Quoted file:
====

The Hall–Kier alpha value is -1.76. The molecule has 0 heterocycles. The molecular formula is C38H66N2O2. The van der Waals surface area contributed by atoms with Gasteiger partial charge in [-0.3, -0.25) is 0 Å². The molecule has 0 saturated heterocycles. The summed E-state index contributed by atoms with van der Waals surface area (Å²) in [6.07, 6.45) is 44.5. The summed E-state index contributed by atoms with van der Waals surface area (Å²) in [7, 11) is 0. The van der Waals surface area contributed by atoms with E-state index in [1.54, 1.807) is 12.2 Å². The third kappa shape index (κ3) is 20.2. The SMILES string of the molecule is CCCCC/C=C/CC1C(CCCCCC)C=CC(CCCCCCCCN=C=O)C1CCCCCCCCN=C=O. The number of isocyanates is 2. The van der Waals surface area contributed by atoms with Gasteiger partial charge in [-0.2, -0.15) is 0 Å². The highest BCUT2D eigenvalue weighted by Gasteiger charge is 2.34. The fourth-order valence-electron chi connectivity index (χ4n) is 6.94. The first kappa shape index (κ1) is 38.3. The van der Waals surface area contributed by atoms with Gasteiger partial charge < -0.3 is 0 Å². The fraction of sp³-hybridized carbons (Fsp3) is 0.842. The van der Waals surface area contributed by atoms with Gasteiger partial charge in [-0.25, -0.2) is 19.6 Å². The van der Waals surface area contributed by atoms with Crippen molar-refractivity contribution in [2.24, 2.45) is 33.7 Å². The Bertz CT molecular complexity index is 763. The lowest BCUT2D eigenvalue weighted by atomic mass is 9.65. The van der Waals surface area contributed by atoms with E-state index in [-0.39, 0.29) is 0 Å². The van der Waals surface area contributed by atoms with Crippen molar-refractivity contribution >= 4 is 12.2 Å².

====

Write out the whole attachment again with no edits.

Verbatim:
The Hall–Kier alpha value is -1.76. The molecule has 0 heterocycles. The molecular formula is C38H66N2O2. The van der Waals surface area contributed by atoms with Gasteiger partial charge in [-0.3, -0.25) is 0 Å². The molecule has 0 saturated heterocycles. The summed E-state index contributed by atoms with van der Waals surface area (Å²) in [6.07, 6.45) is 44.5. The summed E-state index contributed by atoms with van der Waals surface area (Å²) in [7, 11) is 0. The van der Waals surface area contributed by atoms with E-state index in [1.54, 1.807) is 12.2 Å². The third kappa shape index (κ3) is 20.2. The SMILES string of the molecule is CCCCC/C=C/CC1C(CCCCCC)C=CC(CCCCCCCCN=C=O)C1CCCCCCCCN=C=O. The number of isocyanates is 2. The van der Waals surface area contributed by atoms with Gasteiger partial charge in [-0.2, -0.15) is 0 Å². The highest BCUT2D eigenvalue weighted by Gasteiger charge is 2.34. The fourth-order valence-electron chi connectivity index (χ4n) is 6.94. The first kappa shape index (κ1) is 38.3. The van der Waals surface area contributed by atoms with Gasteiger partial charge < -0.3 is 0 Å². The fraction of sp³-hybridized carbons (Fsp3) is 0.842. The van der Waals surface area contributed by atoms with Gasteiger partial charge in [-0.25, -0.2) is 19.6 Å². The van der Waals surface area contributed by atoms with Crippen molar-refractivity contribution in [2.24, 2.45) is 33.7 Å². The Bertz CT molecular complexity index is 763. The lowest BCUT2D eigenvalue weighted by atomic mass is 9.65. The van der Waals surface area contributed by atoms with E-state index in [-0.39, 0.29) is 0 Å². The van der Waals surface area contributed by atoms with Crippen molar-refractivity contribution >= 4 is 12.2 Å².